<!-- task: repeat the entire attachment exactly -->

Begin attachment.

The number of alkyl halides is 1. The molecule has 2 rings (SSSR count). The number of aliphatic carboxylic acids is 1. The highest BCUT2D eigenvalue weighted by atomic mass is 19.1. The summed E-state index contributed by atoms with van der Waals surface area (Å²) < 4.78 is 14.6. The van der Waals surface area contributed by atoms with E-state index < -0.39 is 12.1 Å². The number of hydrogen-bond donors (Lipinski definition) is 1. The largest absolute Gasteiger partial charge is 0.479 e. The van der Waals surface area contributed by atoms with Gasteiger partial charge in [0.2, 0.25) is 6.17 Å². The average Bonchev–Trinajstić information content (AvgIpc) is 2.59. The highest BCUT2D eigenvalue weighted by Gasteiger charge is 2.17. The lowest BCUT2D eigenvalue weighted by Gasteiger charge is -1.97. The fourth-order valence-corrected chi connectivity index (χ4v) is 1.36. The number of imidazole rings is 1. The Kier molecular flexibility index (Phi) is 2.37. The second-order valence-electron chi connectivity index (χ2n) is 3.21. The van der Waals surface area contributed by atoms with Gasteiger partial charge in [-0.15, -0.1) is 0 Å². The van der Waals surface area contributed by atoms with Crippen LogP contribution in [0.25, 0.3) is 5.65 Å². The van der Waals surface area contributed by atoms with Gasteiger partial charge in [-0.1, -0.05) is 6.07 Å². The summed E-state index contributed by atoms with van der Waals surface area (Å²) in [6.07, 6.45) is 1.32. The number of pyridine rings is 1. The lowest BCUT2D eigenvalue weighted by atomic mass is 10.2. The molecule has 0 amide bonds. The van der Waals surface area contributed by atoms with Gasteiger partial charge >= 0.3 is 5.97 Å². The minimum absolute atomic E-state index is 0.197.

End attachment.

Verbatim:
The number of alkyl halides is 1. The molecule has 2 rings (SSSR count). The number of aliphatic carboxylic acids is 1. The highest BCUT2D eigenvalue weighted by atomic mass is 19.1. The summed E-state index contributed by atoms with van der Waals surface area (Å²) < 4.78 is 14.6. The van der Waals surface area contributed by atoms with E-state index < -0.39 is 12.1 Å². The number of hydrogen-bond donors (Lipinski definition) is 1. The largest absolute Gasteiger partial charge is 0.479 e. The van der Waals surface area contributed by atoms with Gasteiger partial charge in [0.2, 0.25) is 6.17 Å². The average Bonchev–Trinajstić information content (AvgIpc) is 2.59. The highest BCUT2D eigenvalue weighted by Gasteiger charge is 2.17. The lowest BCUT2D eigenvalue weighted by Gasteiger charge is -1.97. The fourth-order valence-corrected chi connectivity index (χ4v) is 1.36. The number of imidazole rings is 1. The Kier molecular flexibility index (Phi) is 2.37. The second-order valence-electron chi connectivity index (χ2n) is 3.21. The van der Waals surface area contributed by atoms with Gasteiger partial charge in [-0.15, -0.1) is 0 Å². The van der Waals surface area contributed by atoms with Crippen LogP contribution in [0.25, 0.3) is 5.65 Å². The van der Waals surface area contributed by atoms with Gasteiger partial charge in [-0.1, -0.05) is 6.07 Å². The summed E-state index contributed by atoms with van der Waals surface area (Å²) in [6.07, 6.45) is 1.32. The number of pyridine rings is 1. The lowest BCUT2D eigenvalue weighted by atomic mass is 10.2. The molecule has 0 amide bonds. The van der Waals surface area contributed by atoms with Gasteiger partial charge >= 0.3 is 5.97 Å². The minimum absolute atomic E-state index is 0.197.